Why a judge said he’s ‘extremely concerned’ by ex-BYU professor’s abuse of female students

Michael James Clay, 48, was sentenced in a plea deal Monday on three charges of sexual battery.

A Utah judge said it’s “inexcusable” that a former Brigham Young University professor used his position to prey on and sexually abuse three of his female students.

In a hearing Monday, Judge Sean Petersen said he read personal statements from the professor’s victims and believes “the lives of these women will clearly be affected forever.”

“I have to say, I’m extremely concerned,” Petersen said. “Taking advantage of innocent students is just inexcusable. There’s just no room for that type of behavior and grooming in our society.”

His strong statement came during the sentencing for Michael James Clay, 48.

Clay was the previous leader of the Urban and Regional Planning program in the Geography Department at BYU, which is operated by The Church of Jesus Christ of Latter-day Saints. His case drew widespread attention when he was initially charged in 2020, when the first student reported to campus police.

She said the professor told her he was inspired by God to touch her — even after she told him she wasn’t comfortable with it. The school said his employment there ended in April 2020, when Clay quit.

Then, about a year later, two more women came forward with similar allegations, saying Clay also abused his position as their teacher and their boss. One of the women said he misrepresented his role in the LDS Church and gave her a blessing to seek counseling from him; he was not qualified to provide therapy. Both said he pushed his body against theirs, while he reminded them of the control he had over their futures.

“I do feel for these victims,” Judge Petersen said.

Clay was eventually charged with seven felonies, which Utah County prosecutors later trimmed to three counts of forcibly sexually abusing the three female students.

But in a plea deal with prosecutors agreed to last month, Clay was allowed to plead no contest to three misdemeanors of sexual battery.

And while Clay signed a statement acknowledging he touched the women and “should have known it would cause affront or alarm,” his attorneys have contended the former professor was wrongfully accused and have maintained his innocence.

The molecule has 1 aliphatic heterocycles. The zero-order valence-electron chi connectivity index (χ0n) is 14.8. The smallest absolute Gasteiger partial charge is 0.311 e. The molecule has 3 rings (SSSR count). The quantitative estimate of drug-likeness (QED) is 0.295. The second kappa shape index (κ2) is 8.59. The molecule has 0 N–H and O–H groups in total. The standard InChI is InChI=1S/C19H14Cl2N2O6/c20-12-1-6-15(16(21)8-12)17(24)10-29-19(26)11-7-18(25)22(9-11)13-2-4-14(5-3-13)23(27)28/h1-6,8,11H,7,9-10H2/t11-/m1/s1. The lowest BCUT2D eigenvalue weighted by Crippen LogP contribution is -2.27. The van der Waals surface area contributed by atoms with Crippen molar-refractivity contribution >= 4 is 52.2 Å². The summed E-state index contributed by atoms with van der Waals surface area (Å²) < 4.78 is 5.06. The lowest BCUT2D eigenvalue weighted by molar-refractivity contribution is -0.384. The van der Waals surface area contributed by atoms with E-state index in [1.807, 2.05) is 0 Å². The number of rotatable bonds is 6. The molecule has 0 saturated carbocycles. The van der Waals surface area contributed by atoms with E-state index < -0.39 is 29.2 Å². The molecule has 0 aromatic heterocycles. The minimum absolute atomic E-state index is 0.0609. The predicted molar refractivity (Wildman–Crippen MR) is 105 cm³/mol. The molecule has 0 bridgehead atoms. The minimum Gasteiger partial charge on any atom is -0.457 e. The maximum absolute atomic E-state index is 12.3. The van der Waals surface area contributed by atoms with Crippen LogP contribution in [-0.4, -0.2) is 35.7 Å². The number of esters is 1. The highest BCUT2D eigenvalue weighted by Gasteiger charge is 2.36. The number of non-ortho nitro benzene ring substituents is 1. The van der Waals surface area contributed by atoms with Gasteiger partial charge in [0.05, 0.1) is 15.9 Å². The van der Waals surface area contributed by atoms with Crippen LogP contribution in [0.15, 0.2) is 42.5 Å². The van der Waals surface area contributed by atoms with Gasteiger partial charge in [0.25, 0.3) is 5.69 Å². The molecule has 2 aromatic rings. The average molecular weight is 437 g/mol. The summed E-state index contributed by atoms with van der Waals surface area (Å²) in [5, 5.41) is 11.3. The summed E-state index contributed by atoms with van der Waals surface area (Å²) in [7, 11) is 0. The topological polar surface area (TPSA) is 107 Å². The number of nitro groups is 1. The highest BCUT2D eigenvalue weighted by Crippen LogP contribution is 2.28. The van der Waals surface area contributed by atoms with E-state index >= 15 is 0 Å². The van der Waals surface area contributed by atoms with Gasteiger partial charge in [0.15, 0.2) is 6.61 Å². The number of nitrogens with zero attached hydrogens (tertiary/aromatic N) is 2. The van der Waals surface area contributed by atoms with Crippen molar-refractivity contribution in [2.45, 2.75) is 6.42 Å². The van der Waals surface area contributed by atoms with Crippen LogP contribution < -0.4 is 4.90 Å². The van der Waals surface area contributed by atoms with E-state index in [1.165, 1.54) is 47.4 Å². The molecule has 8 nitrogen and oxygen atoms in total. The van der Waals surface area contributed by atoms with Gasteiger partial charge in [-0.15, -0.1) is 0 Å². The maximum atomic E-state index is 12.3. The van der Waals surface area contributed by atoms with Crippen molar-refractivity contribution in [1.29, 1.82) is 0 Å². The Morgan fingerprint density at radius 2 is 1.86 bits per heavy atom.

During his sentencing for the misdemeanors Monday, Clay declined to comment when the judge asked if he had anything he wanted to say.

“I have nothing to say, your honor,” Clay responded.

His attorney, Cara Tangaro, said the same: “We don’t really have much to say.”

She asked the judge to approve the terms agreed on in the plea deal. And he did.

Clay was sentenced to two years of probation, 50 hours of community service and required counseling on sexual boundaries. He is also prohibited from contacting the women.

Petersen said if Clay violates those terms or violates the law in any other way during his two years of probation, there will be “zero tolerance.”

The judge also told Clay that he was lucky to receive the plea deal. “Without the state’s agreement with the defendant, things today very well may be different,” he said.

An attorney representing two of the women said they did not want to speak at the sentencing; The Salt Lake Tribune reached out to him for comment afterward and did not receive a response. The third woman did not appear at the hearing.

In the charging documents, police wrote that Clay “used his position as a university professor, employer and priesthood holder in the LDS Church to control and manipulate the young women. … In doing so, defendant took advantage of the victims and manipulated them for the purpose of sexual gratification.”

Clay allegedly groped the students and threatened to withhold letters of recommendation and job opportunities if they told anyone; Clay was in a unique position where he had sole control over opportunities in the program. The allegations from the women spanned from 2017 to 2020.

The first woman who came forward said she met with Clay more than 20 times, and he would tell her that his “office was a safe place and that she should not tell anyone what went on there,” she told officers. He allegedly told her that he had prayed and felt inspired by God to fondle her. Later, in February 2020, the woman said Clay asked her to straddle his lap, according to the charges. She told him to stop touching her, but she said he didn’t.

With all of the students, Clay allegedly initiated private counseling sessions, they said, and misrepresented himself as a religious leader in the LDS Church who could offer them blessings. With two of the women, Clay also supervised them in non-campus jobs at his private firm.

The second woman to report said she began working for Clay around January 2017. His long hugs, she told police, turned into him holding her and fondling her. He also asked her intimate questions about her sexual experiences, she alleged. She, too, said Clay pushed her to straddle him.

The third woman was a student and intern at his private firm, as well. She said she was groped by Clay from January 2018 through December 2019 and that the then-professor also would grind his body up against her. She said that he also asked her inappropriate questions.